Figure 1

Illustration of the methylated CpG island amplification coupled with microarray hybridization (MCAM) method. At the top are two alleles drawn from hypothetical genomic DNA samples. The ‘lollipops’ represent CpG sites with SmaI sites (filled = methylated, empty = unmethylated). Genomic DNA is digested with SmaI, which cuts at CCCGGG sequences only when the CG site is unmethylated and leaves blunt ends. Next, the same DNA samples are digested with XmaI. XmaI also cuts at CCCGGG, but regardless of methylation at the CpG site and, importantly, leaves a 4 nucleotide overhang. Hence, following ligation of PCR adaptors to these XmaI‘sticky ends’, ligation-mediated PCR results in the amplification of SmaI fragments in which the SmaI sites at both ends are methylated (methylation-specific amplification). Subsequent differential labeling of the two MCA products with Cy3 and Cy5, followed by hybridization to oligonucleotide arrays, enables the identification of differentially methylated genomic loci.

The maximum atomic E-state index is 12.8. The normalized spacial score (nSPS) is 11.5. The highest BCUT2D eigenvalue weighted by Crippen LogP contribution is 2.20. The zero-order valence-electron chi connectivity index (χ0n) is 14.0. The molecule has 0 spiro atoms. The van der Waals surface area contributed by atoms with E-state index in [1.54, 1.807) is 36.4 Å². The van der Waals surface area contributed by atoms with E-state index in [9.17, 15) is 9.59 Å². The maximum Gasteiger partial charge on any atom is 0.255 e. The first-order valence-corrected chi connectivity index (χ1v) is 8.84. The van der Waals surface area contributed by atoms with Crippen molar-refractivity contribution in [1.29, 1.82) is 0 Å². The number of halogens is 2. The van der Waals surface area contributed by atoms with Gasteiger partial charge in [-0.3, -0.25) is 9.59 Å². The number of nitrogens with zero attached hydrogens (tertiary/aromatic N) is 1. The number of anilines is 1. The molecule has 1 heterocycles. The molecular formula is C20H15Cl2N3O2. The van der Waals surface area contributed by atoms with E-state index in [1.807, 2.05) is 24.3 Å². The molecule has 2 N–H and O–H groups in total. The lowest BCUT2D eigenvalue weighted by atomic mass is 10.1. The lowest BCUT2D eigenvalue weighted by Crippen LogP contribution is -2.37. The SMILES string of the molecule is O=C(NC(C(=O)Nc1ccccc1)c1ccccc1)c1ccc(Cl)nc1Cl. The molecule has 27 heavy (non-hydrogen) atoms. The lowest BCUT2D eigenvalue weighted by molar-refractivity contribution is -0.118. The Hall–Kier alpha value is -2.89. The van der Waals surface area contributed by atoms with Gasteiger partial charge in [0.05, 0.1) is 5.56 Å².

Reprinted from Shen et al. (2007)11 with permission.

Understanding the specific biologic mechanisms linking early nutrition to later disease will ultimately enable focused early-life nutritional interventions to achieve long-term improvements in human health. Given the current dearth of knowledge regarding the potential role of epigenetic mechanisms in body weight regulation, extensive research in appropriate animal models is now required to develop specific hypotheses that can be tested in epigenetic epidemiologic studies of human obesity.


Funding. RAW is supported by NIH grant 5K01DK070007, research grant #5-FY05-47, from the March of Dimes Birth Defects Foundation, and USDA CRIS #6250-51000-049.

Declaration of interest. The author has no relevant interests to declare.